by Kenneth T. Jackson

World War II was the central event of the twentieth century. It involved all six major continents, all three of the great oceans on the planet, scores of countries, and billions of people. It caused 57 million deaths and unimaginable human suffering. It brought about the redrawing of national boundaries in Europe and Asia, forced the relocation of many ethnic groups, made millions of families homeless, and led to the virtual annihilation of the Jewish population of Europe. By the time it was over in 1945, Tokyo, Berlin, Hamburg, Leningrad, Stalingrad, Warsaw, Hiroshima, Dresden, Dusseldorf, Nagasaki, Osaka, Manila, Cologne, and dozens of other great cities had been obliterated. And population centers that had mostly avoided the worst of the death and destruction continued to see poverty and hunger linger for years after the surrender documents had been signed. Meanwhile, the prisoners and the wounded, making their way back to wives, sweethearts, parents, and children, often after an absence of many years, would carry the cost of the conflict with them for the rest of their lives.More »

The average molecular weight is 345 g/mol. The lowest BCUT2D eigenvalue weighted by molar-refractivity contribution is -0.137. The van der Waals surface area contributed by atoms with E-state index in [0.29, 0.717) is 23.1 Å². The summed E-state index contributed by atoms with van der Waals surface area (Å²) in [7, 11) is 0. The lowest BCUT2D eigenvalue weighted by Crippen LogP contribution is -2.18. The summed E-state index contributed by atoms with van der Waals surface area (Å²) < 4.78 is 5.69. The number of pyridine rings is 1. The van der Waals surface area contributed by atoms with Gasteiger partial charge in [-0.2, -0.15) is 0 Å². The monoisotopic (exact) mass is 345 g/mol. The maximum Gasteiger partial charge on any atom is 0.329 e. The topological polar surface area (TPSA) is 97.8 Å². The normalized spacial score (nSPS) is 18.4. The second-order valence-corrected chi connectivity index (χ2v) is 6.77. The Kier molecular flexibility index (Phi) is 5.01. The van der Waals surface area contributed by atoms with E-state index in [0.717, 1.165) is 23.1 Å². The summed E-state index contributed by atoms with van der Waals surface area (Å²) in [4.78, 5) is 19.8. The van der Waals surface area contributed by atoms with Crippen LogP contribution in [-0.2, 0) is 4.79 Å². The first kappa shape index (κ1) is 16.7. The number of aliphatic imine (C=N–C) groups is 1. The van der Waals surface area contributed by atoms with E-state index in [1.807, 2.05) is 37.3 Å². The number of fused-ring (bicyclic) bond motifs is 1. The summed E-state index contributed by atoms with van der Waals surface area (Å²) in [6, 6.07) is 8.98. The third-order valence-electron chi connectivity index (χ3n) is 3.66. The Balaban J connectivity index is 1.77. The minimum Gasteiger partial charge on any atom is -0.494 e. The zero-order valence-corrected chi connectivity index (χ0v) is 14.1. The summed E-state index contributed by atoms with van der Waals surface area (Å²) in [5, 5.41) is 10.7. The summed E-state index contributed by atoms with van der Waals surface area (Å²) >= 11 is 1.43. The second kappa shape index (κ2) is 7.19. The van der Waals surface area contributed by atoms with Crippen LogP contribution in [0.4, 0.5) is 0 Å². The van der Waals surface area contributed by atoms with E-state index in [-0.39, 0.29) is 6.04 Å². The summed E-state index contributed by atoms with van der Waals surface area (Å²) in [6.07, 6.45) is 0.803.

Featured Primary Sources

Sidney Diamond, 1944 (GLC09120)

A soldier on the battle for the Philippines, 1945

Creator: Sidney Diamond Curriculum Subjects: Geography Grade Levels:
Sidney Diamond to Estelle Spero, ca. April 1942 (Gilder Lehrman Collection)

A soldier’s reasons for enlisting, 1942

Creator: Sidney Diamond Curriculum Subjects: Grade Levels: 5, 6, 7, 8, 9, 10, 11, 12, 13+
Starve the Squander Bug, a World War II poster, 1943 (GLC09524)

A World War II poster: “Starve the Squander Bug,” 1943

Creator: Theodor Geisel Curriculum Subjects: Art, Government and Civics, World History Grade Levels: 2, 3, 4, 5, 6, 7, 8, 9
View All